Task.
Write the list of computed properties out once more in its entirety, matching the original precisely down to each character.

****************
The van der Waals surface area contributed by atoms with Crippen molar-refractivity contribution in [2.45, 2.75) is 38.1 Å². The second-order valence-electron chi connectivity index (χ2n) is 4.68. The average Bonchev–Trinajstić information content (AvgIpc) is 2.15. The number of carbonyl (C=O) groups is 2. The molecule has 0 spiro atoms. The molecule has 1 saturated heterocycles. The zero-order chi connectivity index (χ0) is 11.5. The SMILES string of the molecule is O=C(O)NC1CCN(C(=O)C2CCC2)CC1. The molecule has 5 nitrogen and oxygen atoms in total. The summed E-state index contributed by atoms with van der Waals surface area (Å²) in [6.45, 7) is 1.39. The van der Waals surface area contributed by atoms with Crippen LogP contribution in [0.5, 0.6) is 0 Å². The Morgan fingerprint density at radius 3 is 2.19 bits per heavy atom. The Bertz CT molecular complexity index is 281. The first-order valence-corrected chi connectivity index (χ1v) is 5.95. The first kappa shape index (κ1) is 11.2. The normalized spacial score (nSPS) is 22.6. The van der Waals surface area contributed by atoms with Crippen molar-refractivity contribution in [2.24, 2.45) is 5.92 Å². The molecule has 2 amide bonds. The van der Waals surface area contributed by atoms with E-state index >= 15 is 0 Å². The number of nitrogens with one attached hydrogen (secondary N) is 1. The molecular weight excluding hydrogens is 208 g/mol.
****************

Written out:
The van der Waals surface area contributed by atoms with Crippen molar-refractivity contribution in [2.45, 2.75) is 38.1 Å². The second-order valence-electron chi connectivity index (χ2n) is 4.68. The average Bonchev–Trinajstić information content (AvgIpc) is 2.15. The number of carbonyl (C=O) groups is 2. The molecule has 0 spiro atoms. The molecule has 1 saturated heterocycles. The zero-order chi connectivity index (χ0) is 11.5. The SMILES string of the molecule is O=C(O)NC1CCN(C(=O)C2CCC2)CC1. The molecule has 5 nitrogen and oxygen atoms in total. The summed E-state index contributed by atoms with van der Waals surface area (Å²) in [6.45, 7) is 1.39. The van der Waals surface area contributed by atoms with Crippen LogP contribution in [0.5, 0.6) is 0 Å². The Morgan fingerprint density at radius 3 is 2.19 bits per heavy atom. The Bertz CT molecular complexity index is 281. The first-order valence-corrected chi connectivity index (χ1v) is 5.95. The first kappa shape index (κ1) is 11.2. The normalized spacial score (nSPS) is 22.6. The van der Waals surface area contributed by atoms with Crippen molar-refractivity contribution in [2.24, 2.45) is 5.92 Å². The molecule has 2 amide bonds. The van der Waals surface area contributed by atoms with E-state index >= 15 is 0 Å². The number of nitrogens with one attached hydrogen (secondary N) is 1. The molecular weight excluding hydrogens is 208 g/mol.